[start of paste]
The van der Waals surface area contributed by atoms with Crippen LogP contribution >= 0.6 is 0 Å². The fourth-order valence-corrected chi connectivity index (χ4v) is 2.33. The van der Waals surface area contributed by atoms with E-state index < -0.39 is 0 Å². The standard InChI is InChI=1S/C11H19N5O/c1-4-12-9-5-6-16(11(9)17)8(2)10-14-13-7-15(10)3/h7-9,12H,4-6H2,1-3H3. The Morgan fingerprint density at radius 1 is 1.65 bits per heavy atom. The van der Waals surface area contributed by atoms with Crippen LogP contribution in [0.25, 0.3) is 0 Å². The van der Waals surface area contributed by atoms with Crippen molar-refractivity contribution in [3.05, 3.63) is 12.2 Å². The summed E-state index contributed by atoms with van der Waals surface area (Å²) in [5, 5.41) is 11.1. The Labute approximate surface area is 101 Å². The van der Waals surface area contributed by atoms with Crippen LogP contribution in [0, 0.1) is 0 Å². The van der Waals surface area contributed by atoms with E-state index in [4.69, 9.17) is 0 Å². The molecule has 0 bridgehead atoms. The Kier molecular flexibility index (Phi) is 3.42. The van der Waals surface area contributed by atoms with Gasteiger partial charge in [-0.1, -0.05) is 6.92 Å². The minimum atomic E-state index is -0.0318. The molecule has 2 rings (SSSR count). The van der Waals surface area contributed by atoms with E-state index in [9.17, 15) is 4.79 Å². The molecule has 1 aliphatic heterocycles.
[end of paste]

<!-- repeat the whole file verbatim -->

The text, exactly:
The van der Waals surface area contributed by atoms with Crippen LogP contribution >= 0.6 is 0 Å². The fourth-order valence-corrected chi connectivity index (χ4v) is 2.33. The van der Waals surface area contributed by atoms with E-state index < -0.39 is 0 Å². The standard InChI is InChI=1S/C11H19N5O/c1-4-12-9-5-6-16(11(9)17)8(2)10-14-13-7-15(10)3/h7-9,12H,4-6H2,1-3H3. The Morgan fingerprint density at radius 1 is 1.65 bits per heavy atom. The van der Waals surface area contributed by atoms with Crippen LogP contribution in [0.25, 0.3) is 0 Å². The van der Waals surface area contributed by atoms with Crippen molar-refractivity contribution in [3.05, 3.63) is 12.2 Å². The summed E-state index contributed by atoms with van der Waals surface area (Å²) in [5, 5.41) is 11.1. The Labute approximate surface area is 101 Å². The van der Waals surface area contributed by atoms with Crippen LogP contribution in [0, 0.1) is 0 Å². The van der Waals surface area contributed by atoms with E-state index in [4.69, 9.17) is 0 Å². The molecule has 0 bridgehead atoms. The Kier molecular flexibility index (Phi) is 3.42. The van der Waals surface area contributed by atoms with Gasteiger partial charge in [-0.1, -0.05) is 6.92 Å². The minimum atomic E-state index is -0.0318. The molecule has 2 rings (SSSR count). The van der Waals surface area contributed by atoms with E-state index in [9.17, 15) is 4.79 Å². The molecule has 1 aliphatic heterocycles.